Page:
|Code for Responsible Investing in SA (CRISA)|
The Code for Responsible Investing in South Africa provides in Principle 3 that "where appropriate, institutional investors should consider a collaborative approach to promote acceptance and implementation of the principles of this Code and other codes and standards applicable to institutional investors”. This correlates with the UN-backed Principles for Responsible Investment (PRI) launched in March 2006. These principles encourage collaborative engagement to better incorporate environmental, social and governance issues in decision-making and ownership practices. There are similar recommendations for engagement, stakeholder consulting, working jointly, collective action, etc. in the King Report on Governance for South Africa, 2009; the International Corporate Governance Network (ICGN) - Statement of Principles on Institutional Shareholder Responsibilities (July 2007); The UK Stewardship Code (July 2010).
Due to the danger of "acting on concert” a guidance document was drafted by the PRI South Africa Network Engagement Working Group in South Africa to provide clarity on the regulatory framework that govern collaborative engagement. The guidance was reviewed by the Executive Director of the Takeover Regulation Panel.
Ignore Code on responsible investing at your own peril, institutional investors told
The Code for Responsible Investing in South Africa (CRISA) was launched in Johannesburg today. This makes South Africa only the second country next to the UK to formally encourage institutional investors to integrate into their investment decisions sustainability issues such as environmental, social and governance (ESG).
John Oliphant, chairman of the stakeholder committee that drafted the Code last year, says CRISA aims to provide the investor community with the guidance needed to give effect to the King Report on Corporate Governance South Africa (King III) as well as the United Nations-backed Principles for Responsible Investment (PRI) initiative. Both require institutional investors to take ESG issues seriously.
"The Code is the next step in ensuring that institutional investors actually implement policies that guide their day to day actions when it comes to responsible investing,” says Oliphant.
Endorsing the Code
CRISA has been endorsed by the Institute of Directors in Southern Africa (IoDSA), the Principal Officers Association (POA), and the Association for Savings and Investment South Africa (ASISA). The principles of CRISA are supported by the Financial Services Board (FSB) and the Johannesburg Stock Exchange (JSE).
The PRI initiative has also expressed its support for the Code. Dr Wolfgang Engshuber, chairman of the PRI, says: "We strongly support the CRISA Code. It is important that pension funds and investment managers operating in South Africa understand clearly their responsibilities and invest for the long-term. The successful adoption of this Code sends a clear signal to other regulatory agencies around the world that they can - and should - play an important role in encouraging responsible ownership practices.”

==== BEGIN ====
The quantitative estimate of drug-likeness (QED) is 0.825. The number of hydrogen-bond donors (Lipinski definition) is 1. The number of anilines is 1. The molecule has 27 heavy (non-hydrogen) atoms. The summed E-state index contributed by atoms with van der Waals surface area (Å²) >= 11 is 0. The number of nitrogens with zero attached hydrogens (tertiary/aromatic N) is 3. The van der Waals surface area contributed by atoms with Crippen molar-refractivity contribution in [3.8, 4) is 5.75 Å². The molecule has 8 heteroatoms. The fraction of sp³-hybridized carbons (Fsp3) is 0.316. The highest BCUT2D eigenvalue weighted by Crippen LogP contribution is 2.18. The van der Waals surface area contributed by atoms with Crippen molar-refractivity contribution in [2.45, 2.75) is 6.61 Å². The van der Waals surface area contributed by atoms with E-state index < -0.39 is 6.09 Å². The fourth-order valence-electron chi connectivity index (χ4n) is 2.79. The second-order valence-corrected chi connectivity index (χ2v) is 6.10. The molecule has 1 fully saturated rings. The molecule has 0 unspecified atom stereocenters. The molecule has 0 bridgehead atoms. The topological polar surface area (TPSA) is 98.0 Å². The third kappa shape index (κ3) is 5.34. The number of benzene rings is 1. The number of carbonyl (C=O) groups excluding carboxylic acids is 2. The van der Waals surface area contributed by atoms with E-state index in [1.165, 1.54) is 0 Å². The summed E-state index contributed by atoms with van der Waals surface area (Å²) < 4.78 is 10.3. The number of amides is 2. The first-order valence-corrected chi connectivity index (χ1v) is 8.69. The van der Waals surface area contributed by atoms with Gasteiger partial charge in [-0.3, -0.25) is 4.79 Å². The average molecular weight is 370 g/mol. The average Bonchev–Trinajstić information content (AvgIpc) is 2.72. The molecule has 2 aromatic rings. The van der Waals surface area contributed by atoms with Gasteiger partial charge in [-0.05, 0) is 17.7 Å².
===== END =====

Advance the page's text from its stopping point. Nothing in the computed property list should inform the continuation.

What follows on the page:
CRISA applies to institutional investors such as pension funds and insurance companies as the owners of assets, and their service providers including asset managers and consultants. It encourages institutional investors and service providers to adopt its principles and practice recommendations on an "apply or explain” basis. The effective date for reporting on the application of CRISA is 1 February 2012.
Apply or explain
Oliphant, who is also Head of Investments and Actuarial at the Government Employees Pension Fund (GEPF), points out that responsible investing and corporate governance guidelines in South Africa are largely voluntary.
"The Code aims to put in place the checks and balances needed to make this voluntary framework successful. Together with the King Report, which is also not legislation but rather principles and practices that are adhered to on an ‘apply or explain' basis, the new Code will seek to encourage best practice conduct by shareholders and companies.”
Oliphant is confident that the Code will be adopted by institutional investors, even if it is voluntary. "CRISA will empower the beneficiaries of investments made by institutional investors like pension funds to ask the right questions and to select responsible custodians for their investments. And why would a pension fund in turn want to place money with an investment manager who has not adopted and applied the policies of the Code?”
He adds that since the revised Regulation 28 of the Pension Funds Act requires pension funds to give appropriate consideration to any factor which may materially affect the sustainable long-term performance of a fund's assets, including ESG, institutional investors would be foolish to ignore the Code.
Oliphant warns that if the voluntary Code is not taken seriously by institutional investors, this could result in intervention by the policymaker.
Oliphant stresses that the world is currently facing serious sustainability challenges, ranging from the devastating effects of the financial crisis to socio-economic challenges and climate change.
"As long-term investors with fiduciary duties, we simply cannot afford to ignore the importance of integrating sustainability issues, including ESG, into long-term investment strategies. As institutional investors we have the ability to influence and encourage the companies in which we invests to apply sound governance principles and to care for the environment in which they operate.”
CRISA Practice Notes
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